The U.S. Securities and Exchange Commission aims to protect investors and maintain fair markets. Part of this mission includes investigating possible securities fraud. 

If you have independent information about fraud related to a securities transaction, you may be eligible for a financial award from the SEC Whistleblower Program. Before providing information, though, you should understand how the program works. 

The legal basis for the program 

Following the 2008 financial crisis, President Obama signed the Dodd-Frank Wall Street Reform and Protection Act into law. Among many other things, this wide-sweeping legislation enacted the SEC Whistleblower Program. When enforcing the country’s securities law, the SEC may now accept information from insiders or others about potential securities fraud. 

Whistleblower claim elements 

If you have material information about securities fraud, the SEC may give you between 10% and 30% of any financial recovery the commission receives. For a valid whistleblower claim, though, you must meet the following elements: 

  • You must provide information that significantly contributes to an SEC investigation. 
  • You must provide original information that is not publicly available. 
  • You must provide information voluntarily and not in response to an official request for information.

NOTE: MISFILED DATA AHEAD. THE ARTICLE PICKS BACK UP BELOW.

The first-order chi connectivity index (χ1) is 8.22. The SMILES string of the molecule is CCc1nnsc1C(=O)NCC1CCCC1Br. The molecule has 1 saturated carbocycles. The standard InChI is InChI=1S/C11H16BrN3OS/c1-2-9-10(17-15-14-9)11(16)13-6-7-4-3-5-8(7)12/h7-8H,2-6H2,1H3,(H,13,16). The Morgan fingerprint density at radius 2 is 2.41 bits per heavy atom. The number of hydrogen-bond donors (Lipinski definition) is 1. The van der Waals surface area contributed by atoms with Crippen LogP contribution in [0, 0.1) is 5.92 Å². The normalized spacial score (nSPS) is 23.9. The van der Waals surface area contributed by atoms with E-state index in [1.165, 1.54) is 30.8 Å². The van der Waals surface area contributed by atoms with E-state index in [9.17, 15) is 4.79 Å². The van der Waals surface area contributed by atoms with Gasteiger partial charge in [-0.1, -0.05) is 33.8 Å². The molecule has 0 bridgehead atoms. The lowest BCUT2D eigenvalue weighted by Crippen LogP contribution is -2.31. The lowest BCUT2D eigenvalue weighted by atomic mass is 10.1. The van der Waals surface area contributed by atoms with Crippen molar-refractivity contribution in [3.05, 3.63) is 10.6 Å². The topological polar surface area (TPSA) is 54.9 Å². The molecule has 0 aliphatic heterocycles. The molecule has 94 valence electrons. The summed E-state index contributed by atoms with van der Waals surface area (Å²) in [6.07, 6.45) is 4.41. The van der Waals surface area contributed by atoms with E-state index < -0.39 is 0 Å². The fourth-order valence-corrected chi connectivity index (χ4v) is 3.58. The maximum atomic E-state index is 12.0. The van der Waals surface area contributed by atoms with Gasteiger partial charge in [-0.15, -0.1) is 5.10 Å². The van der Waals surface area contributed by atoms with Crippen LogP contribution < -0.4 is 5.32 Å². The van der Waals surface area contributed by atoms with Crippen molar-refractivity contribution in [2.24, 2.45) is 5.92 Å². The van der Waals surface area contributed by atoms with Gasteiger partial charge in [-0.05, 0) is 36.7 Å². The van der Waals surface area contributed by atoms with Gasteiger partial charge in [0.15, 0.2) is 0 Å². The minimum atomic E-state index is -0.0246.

A potential monetary award 

The SEC has authority to award whistleblowers who help uncover securities fraud. While the commission may give you up to 30% of its recovery, the exact amount you may receive depends on a few factors. That is, the SEC is likely to consider both the value of the information and the extent of your assistance when determining how much to award you for your tip. 

Whistleblower protections 

Unfortunately, those who expose fraud are often vulnerable to retaliation. Nevertheless, federal law has specific protections for whistleblowers. For example, your employer may not take adverse employment action against you because of your SEC complaint. 

While you do not have to worry about retaliation for giving information about securities fraud to the SEC, you should carefully understand your rights and responsibilities before doing so. Still, if your information provides meaningful assistance to the investigation, the SEC may express its gratitude by giving you financial compensation.